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In the 1930s, Jay Hormel noticed that there was some perfectly good, though not necessarily desirable, pork-shoulder meat going to waste in his meat-packing plant. So he, being the entrepreneur that he was, came up with the idea of processing that meat with a little ham and squeezing it into a can and selling it as an affordable meat product under the Hormel brand as Spam.

It was very popular. During WW II Spam became a fixture in the canned K-rations for GIs. By the end of the war the military and purchased had shipped 150 million pounds of Spam. Former British Prime Minister Margaret Thatcher, recalling the Nazi bombing blitz of England, spoke of Spam as a "wartime delicacy."

You would think that Spam was the food of last resort. Something you ate because you had nothing else to eat… but I remember my mother frying it up and serving it as breakfast meat or for sandwiches. And in all honesty, I liked it. I suspect there are many in this room who remember eating Spam and being grateful for it. Apparently there are several people who still love a good can of Spam because Hormel claims they sell 100 million cans a year.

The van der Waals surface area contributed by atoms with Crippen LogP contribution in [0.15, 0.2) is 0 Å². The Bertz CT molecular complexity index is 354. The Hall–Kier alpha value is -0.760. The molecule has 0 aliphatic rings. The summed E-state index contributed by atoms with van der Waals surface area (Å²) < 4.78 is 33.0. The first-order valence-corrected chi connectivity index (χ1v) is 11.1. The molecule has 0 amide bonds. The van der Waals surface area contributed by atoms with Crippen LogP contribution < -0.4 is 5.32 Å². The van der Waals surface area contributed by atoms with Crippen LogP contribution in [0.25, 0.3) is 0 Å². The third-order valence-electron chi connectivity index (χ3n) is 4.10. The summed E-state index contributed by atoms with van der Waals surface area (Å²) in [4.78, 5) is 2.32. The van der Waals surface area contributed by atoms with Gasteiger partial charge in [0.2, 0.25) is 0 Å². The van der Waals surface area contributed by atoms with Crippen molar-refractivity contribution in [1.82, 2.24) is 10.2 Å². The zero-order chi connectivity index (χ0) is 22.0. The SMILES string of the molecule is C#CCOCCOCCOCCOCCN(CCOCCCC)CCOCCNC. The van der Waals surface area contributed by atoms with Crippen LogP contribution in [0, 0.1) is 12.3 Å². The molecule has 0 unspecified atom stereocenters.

I guess, despite liking it, I always thought it was poor-folk-food...if you couldn’t afford ham, you ate Spam.

The U.S.D.A has eight grades of beef: USDA Prime; Choice; Select; Standard; Commercial; Utility; Cutter; and Canner. The grades of cutter and canned are what is left that is used to make ground-beef, processed and canned meats. If pork were graded like beef, Spam would be made from the Cutter and Canner meat grades.

No, Spam is not spiral-cut, Honey-Baked Ham. However, if you are hungry, Spam is good and maybe a god-send.

Our story today may be thought of as something of a Spam story. It is a story about a time when a can of Spam would have been a mouth-watering, culinary delight.

(From a sermon by Monty Newton, Spam, 6/7/2010)

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